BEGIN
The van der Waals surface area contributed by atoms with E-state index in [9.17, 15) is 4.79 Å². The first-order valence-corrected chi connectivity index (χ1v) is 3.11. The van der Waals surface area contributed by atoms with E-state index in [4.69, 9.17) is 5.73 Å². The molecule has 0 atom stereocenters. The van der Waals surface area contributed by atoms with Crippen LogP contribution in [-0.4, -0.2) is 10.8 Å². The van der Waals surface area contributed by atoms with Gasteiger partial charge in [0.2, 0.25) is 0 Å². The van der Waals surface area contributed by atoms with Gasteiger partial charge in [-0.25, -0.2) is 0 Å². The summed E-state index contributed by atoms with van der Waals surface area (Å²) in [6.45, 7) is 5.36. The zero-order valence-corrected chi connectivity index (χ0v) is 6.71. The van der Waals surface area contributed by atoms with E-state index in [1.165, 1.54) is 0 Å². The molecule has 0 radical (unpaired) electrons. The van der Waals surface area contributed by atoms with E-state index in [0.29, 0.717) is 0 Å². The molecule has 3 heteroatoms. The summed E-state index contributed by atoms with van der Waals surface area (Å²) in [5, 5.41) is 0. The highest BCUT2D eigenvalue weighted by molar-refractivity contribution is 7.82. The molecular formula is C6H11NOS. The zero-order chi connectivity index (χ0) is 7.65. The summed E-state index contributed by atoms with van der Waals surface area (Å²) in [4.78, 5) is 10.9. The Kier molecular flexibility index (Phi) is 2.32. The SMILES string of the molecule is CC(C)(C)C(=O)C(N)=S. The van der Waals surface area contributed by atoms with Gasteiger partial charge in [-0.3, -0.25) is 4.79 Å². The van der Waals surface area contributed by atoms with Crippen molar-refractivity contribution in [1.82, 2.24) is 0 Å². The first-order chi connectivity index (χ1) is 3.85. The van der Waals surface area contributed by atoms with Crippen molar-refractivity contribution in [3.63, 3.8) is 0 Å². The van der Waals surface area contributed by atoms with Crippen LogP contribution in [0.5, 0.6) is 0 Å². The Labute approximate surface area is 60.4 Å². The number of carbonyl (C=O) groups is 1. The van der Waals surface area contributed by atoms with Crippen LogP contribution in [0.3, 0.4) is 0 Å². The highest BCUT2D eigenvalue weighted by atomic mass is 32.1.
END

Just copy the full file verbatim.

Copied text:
The van der Waals surface area contributed by atoms with E-state index in [9.17, 15) is 4.79 Å². The first-order valence-corrected chi connectivity index (χ1v) is 3.11. The van der Waals surface area contributed by atoms with E-state index in [4.69, 9.17) is 5.73 Å². The molecule has 0 atom stereocenters. The van der Waals surface area contributed by atoms with Crippen LogP contribution in [-0.4, -0.2) is 10.8 Å². The van der Waals surface area contributed by atoms with Gasteiger partial charge in [0.2, 0.25) is 0 Å². The van der Waals surface area contributed by atoms with Gasteiger partial charge in [-0.25, -0.2) is 0 Å². The summed E-state index contributed by atoms with van der Waals surface area (Å²) in [6.45, 7) is 5.36. The zero-order valence-corrected chi connectivity index (χ0v) is 6.71. The van der Waals surface area contributed by atoms with E-state index in [1.165, 1.54) is 0 Å². The molecule has 0 radical (unpaired) electrons. The van der Waals surface area contributed by atoms with E-state index in [0.29, 0.717) is 0 Å². The molecule has 3 heteroatoms. The summed E-state index contributed by atoms with van der Waals surface area (Å²) in [5, 5.41) is 0. The highest BCUT2D eigenvalue weighted by molar-refractivity contribution is 7.82. The molecular formula is C6H11NOS. The zero-order chi connectivity index (χ0) is 7.65. The summed E-state index contributed by atoms with van der Waals surface area (Å²) in [4.78, 5) is 10.9. The Kier molecular flexibility index (Phi) is 2.32. The SMILES string of the molecule is CC(C)(C)C(=O)C(N)=S. The van der Waals surface area contributed by atoms with Gasteiger partial charge in [-0.3, -0.25) is 4.79 Å². The van der Waals surface area contributed by atoms with Crippen molar-refractivity contribution in [1.82, 2.24) is 0 Å². The first-order chi connectivity index (χ1) is 3.85. The van der Waals surface area contributed by atoms with Crippen molar-refractivity contribution in [3.63, 3.8) is 0 Å². The van der Waals surface area contributed by atoms with Crippen LogP contribution in [0.5, 0.6) is 0 Å². The Labute approximate surface area is 60.4 Å². The number of carbonyl (C=O) groups is 1. The van der Waals surface area contributed by atoms with Crippen LogP contribution in [0.3, 0.4) is 0 Å². The highest BCUT2D eigenvalue weighted by atomic mass is 32.1.